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Elizabeth Engelhardt, Chair Burdine 437, Mailcode B7100, Austin, TX 78712 • 512-471-7277

Fall 2006

AMS 385 • Cultural History of the United States to 1865

Unique Days Time Location Instructor
30050 M
9:00 AM-12:00 PM
BUR 228
Thompson

Course Description

This graduate seminar will introduce students to the range of primary literature and scholarly debates relevant to the cultural history of the United States from the colonial period through the Civil War. In addition to our own weekly seminar, students will attend the lectures given in the corresponding undergraduate course, "Main Currents of American Culture to 1865" which explores the theme "America in Crisis." In recent years, we Americans have increasingly defined ourselves in terms of our actions and reactions in particular moments of crisis. Events such as the terrorist attacks of September 11, 2001 and Hurricane Katrina have provoked debates about the substance of our national identity and character and have revealed deep fault lines in the bedrock of our society. Each week we will take as our starting point a particular moment of crisis, paying attention to the political, social and cultural forces that gave rise to the crisis as well as the dispersal, transformation and/or entrenchment of these forces in its aftermath. The critical moments we will focus on will include the Salem Witch Trials; the Stono Rebellion; the Election of 1824; and John Brown's raid on Harper's Ferry among others. Our semester will culminate, of course, in the crisis of the Civil War.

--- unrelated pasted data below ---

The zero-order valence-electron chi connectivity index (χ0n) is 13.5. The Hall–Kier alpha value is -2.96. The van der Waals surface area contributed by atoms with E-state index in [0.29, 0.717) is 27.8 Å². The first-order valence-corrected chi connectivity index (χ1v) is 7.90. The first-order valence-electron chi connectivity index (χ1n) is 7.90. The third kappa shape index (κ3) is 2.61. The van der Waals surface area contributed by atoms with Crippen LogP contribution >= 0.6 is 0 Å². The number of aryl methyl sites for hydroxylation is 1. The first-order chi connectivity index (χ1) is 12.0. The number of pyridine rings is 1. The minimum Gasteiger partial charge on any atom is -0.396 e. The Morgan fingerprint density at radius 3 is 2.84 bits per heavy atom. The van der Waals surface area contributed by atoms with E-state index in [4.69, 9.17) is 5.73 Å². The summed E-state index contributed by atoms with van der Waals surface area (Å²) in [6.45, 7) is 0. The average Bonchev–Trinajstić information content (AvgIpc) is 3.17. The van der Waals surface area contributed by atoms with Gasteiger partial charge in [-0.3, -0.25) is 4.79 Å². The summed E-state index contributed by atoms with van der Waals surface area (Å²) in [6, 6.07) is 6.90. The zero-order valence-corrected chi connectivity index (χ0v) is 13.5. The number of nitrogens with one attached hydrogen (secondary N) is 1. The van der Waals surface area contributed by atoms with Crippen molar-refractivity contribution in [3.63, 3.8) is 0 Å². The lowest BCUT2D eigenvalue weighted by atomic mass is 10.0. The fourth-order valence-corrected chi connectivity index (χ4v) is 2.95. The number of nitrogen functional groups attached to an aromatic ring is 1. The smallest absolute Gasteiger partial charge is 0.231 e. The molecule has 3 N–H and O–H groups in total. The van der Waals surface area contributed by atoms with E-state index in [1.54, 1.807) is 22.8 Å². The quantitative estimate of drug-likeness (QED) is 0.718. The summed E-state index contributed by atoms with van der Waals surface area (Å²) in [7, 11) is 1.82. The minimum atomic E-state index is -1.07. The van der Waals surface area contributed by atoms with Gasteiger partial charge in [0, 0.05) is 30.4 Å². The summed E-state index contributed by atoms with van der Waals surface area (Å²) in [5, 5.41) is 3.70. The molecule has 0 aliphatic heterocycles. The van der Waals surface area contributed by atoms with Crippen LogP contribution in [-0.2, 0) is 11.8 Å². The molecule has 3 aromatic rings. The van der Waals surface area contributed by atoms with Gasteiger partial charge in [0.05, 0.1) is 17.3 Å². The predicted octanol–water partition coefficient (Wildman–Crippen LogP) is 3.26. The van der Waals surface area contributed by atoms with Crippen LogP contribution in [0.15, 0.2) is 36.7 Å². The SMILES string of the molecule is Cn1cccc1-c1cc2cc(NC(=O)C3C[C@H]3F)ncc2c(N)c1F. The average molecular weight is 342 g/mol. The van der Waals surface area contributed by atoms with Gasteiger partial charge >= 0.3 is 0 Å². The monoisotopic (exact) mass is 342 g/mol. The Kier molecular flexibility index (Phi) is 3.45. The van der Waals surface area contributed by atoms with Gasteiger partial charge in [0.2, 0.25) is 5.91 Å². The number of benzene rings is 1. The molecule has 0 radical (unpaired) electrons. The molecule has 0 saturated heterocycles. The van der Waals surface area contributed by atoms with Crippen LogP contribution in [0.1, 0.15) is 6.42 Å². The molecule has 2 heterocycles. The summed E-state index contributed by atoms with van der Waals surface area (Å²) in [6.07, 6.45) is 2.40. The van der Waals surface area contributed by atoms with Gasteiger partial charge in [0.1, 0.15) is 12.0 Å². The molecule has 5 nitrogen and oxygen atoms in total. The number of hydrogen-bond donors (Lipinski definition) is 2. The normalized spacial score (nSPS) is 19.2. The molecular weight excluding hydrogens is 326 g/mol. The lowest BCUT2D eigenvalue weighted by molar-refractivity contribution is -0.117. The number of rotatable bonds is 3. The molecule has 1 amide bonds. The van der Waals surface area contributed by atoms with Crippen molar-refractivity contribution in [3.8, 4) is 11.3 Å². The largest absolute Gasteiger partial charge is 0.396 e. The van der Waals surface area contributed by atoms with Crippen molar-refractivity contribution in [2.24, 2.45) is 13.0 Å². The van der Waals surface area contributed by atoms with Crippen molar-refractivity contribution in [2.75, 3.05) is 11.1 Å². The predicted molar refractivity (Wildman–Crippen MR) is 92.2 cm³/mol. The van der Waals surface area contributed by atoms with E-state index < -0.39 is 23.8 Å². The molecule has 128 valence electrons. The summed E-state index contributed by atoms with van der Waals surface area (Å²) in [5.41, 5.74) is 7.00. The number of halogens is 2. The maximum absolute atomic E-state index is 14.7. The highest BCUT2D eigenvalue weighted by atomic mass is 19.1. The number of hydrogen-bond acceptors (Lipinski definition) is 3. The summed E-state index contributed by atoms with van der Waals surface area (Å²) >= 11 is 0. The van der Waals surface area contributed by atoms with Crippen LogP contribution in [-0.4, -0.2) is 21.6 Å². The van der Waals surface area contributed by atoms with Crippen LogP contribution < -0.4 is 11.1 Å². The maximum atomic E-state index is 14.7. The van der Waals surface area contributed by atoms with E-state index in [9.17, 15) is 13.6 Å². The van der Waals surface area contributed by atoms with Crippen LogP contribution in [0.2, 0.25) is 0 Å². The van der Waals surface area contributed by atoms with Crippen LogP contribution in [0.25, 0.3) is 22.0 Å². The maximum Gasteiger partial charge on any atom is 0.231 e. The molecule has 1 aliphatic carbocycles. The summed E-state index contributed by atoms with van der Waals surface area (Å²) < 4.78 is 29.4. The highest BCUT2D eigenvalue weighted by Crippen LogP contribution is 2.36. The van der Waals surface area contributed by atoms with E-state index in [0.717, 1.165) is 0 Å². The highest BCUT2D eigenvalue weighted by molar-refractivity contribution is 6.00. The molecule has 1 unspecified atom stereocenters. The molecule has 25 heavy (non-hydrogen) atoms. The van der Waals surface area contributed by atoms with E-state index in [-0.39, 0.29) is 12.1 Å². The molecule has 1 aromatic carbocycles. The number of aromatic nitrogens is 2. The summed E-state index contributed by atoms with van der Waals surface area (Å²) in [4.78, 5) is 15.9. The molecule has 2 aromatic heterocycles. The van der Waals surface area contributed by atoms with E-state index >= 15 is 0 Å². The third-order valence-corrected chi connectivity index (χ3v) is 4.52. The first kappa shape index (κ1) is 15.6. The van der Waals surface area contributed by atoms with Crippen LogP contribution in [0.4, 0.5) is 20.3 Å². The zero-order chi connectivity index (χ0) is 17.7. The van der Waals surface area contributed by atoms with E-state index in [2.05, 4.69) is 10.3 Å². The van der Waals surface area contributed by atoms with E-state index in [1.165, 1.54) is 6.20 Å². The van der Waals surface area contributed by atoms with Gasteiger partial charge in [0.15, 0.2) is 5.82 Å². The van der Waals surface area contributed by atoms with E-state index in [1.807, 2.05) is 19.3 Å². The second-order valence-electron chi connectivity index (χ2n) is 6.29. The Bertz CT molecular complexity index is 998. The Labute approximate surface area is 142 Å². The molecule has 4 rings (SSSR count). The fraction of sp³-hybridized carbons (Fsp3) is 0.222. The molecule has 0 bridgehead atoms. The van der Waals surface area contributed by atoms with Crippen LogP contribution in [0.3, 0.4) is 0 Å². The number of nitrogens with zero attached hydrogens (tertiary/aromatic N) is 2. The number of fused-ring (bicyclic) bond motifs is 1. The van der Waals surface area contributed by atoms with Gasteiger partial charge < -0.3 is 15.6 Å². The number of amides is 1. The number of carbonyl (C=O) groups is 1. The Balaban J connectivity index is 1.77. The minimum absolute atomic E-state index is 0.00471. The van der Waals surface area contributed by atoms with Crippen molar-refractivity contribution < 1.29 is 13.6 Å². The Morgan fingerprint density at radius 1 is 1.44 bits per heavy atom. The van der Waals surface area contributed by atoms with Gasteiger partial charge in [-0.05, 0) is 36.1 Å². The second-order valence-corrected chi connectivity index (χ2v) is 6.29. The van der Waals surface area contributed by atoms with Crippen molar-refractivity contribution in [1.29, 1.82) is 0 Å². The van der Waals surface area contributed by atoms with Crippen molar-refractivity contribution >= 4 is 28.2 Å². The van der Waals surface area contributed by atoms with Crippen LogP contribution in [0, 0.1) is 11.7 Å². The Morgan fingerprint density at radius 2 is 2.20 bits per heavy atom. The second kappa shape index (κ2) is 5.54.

In this course, we will examine the British, (and to a lesser extent the Spanish and French) colonial legacies in the United States and social formations among the diverse groups of Europeans, Africans, and Native Americans both within and on the borders of these colonies. We will consider many dimensions of American national identity: What is the proper relationship among the nation, the states, and citizens? How have Americans negotiated the tension between republicanism and democracy or between religious and secular world views? What would it mean to recognize slavery as one of the founding institutions of the United States? How have Americans debated and articulated the meanings of, exceptions to, and shortcomings in the American creed? We will study the formation of American identity around differences of race, class, gender, religion, and region. We will study these developing identities through literature, political documents, painting, music, newspapers and other media.

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